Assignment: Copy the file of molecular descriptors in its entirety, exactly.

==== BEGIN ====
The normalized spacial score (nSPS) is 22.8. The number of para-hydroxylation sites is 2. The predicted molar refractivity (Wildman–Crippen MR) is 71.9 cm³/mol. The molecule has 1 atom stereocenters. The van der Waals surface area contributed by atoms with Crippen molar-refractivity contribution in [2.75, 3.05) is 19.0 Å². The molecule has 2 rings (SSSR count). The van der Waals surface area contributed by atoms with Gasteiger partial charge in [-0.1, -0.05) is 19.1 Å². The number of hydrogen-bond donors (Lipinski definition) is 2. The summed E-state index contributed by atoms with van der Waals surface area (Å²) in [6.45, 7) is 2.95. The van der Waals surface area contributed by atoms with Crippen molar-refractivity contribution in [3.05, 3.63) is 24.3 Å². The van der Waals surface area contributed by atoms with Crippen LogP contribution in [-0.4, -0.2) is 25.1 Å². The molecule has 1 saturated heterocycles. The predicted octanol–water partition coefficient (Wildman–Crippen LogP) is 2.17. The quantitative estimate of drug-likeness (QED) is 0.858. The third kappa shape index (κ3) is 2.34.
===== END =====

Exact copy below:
The normalized spacial score (nSPS) is 22.8. The number of para-hydroxylation sites is 2. The predicted molar refractivity (Wildman–Crippen MR) is 71.9 cm³/mol. The molecule has 1 atom stereocenters. The van der Waals surface area contributed by atoms with Crippen molar-refractivity contribution in [2.75, 3.05) is 19.0 Å². The molecule has 2 rings (SSSR count). The van der Waals surface area contributed by atoms with Gasteiger partial charge in [-0.1, -0.05) is 19.1 Å². The number of hydrogen-bond donors (Lipinski definition) is 2. The summed E-state index contributed by atoms with van der Waals surface area (Å²) in [6.45, 7) is 2.95. The van der Waals surface area contributed by atoms with Crippen molar-refractivity contribution in [3.05, 3.63) is 24.3 Å². The van der Waals surface area contributed by atoms with Crippen LogP contribution in [-0.4, -0.2) is 25.1 Å². The molecule has 1 saturated heterocycles. The predicted octanol–water partition coefficient (Wildman–Crippen LogP) is 2.17. The quantitative estimate of drug-likeness (QED) is 0.858. The third kappa shape index (κ3) is 2.34.